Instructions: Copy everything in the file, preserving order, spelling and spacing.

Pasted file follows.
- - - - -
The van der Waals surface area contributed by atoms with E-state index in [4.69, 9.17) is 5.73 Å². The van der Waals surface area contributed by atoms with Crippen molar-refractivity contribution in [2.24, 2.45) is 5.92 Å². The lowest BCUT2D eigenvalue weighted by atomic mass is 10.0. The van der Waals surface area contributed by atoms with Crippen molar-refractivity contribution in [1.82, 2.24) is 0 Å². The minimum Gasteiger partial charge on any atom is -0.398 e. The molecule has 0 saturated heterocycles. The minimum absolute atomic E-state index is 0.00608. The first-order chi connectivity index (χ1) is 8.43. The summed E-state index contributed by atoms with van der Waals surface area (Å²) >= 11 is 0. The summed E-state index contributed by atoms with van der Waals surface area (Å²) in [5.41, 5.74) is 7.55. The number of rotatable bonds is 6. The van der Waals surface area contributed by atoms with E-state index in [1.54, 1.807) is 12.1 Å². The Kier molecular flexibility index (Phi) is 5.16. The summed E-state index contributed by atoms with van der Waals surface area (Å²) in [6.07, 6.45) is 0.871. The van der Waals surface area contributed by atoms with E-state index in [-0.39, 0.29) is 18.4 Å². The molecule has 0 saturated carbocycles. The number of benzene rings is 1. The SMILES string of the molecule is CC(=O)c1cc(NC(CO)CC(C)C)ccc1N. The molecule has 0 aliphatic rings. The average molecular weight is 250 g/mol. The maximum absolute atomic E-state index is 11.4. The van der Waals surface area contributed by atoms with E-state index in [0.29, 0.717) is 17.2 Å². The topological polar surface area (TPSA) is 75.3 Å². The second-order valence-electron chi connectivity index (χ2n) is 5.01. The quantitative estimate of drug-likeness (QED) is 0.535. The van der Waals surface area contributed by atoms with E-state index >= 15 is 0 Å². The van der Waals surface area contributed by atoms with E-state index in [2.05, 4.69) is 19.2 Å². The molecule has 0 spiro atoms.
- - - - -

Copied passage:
The van der Waals surface area contributed by atoms with E-state index in [4.69, 9.17) is 5.73 Å². The van der Waals surface area contributed by atoms with Crippen molar-refractivity contribution in [2.24, 2.45) is 5.92 Å². The lowest BCUT2D eigenvalue weighted by atomic mass is 10.0. The van der Waals surface area contributed by atoms with Crippen molar-refractivity contribution in [1.82, 2.24) is 0 Å². The minimum Gasteiger partial charge on any atom is -0.398 e. The molecule has 0 saturated heterocycles. The minimum absolute atomic E-state index is 0.00608. The first-order chi connectivity index (χ1) is 8.43. The summed E-state index contributed by atoms with van der Waals surface area (Å²) >= 11 is 0. The summed E-state index contributed by atoms with van der Waals surface area (Å²) in [5.41, 5.74) is 7.55. The number of rotatable bonds is 6. The van der Waals surface area contributed by atoms with E-state index in [1.54, 1.807) is 12.1 Å². The Kier molecular flexibility index (Phi) is 5.16. The summed E-state index contributed by atoms with van der Waals surface area (Å²) in [6.07, 6.45) is 0.871. The van der Waals surface area contributed by atoms with E-state index in [-0.39, 0.29) is 18.4 Å². The molecule has 0 saturated carbocycles. The number of benzene rings is 1. The SMILES string of the molecule is CC(=O)c1cc(NC(CO)CC(C)C)ccc1N. The molecule has 0 aliphatic rings. The average molecular weight is 250 g/mol. The maximum absolute atomic E-state index is 11.4. The van der Waals surface area contributed by atoms with E-state index in [0.29, 0.717) is 17.2 Å². The topological polar surface area (TPSA) is 75.3 Å². The second-order valence-electron chi connectivity index (χ2n) is 5.01. The quantitative estimate of drug-likeness (QED) is 0.535. The van der Waals surface area contributed by atoms with E-state index >= 15 is 0 Å². The van der Waals surface area contributed by atoms with E-state index in [2.05, 4.69) is 19.2 Å². The molecule has 0 spiro atoms.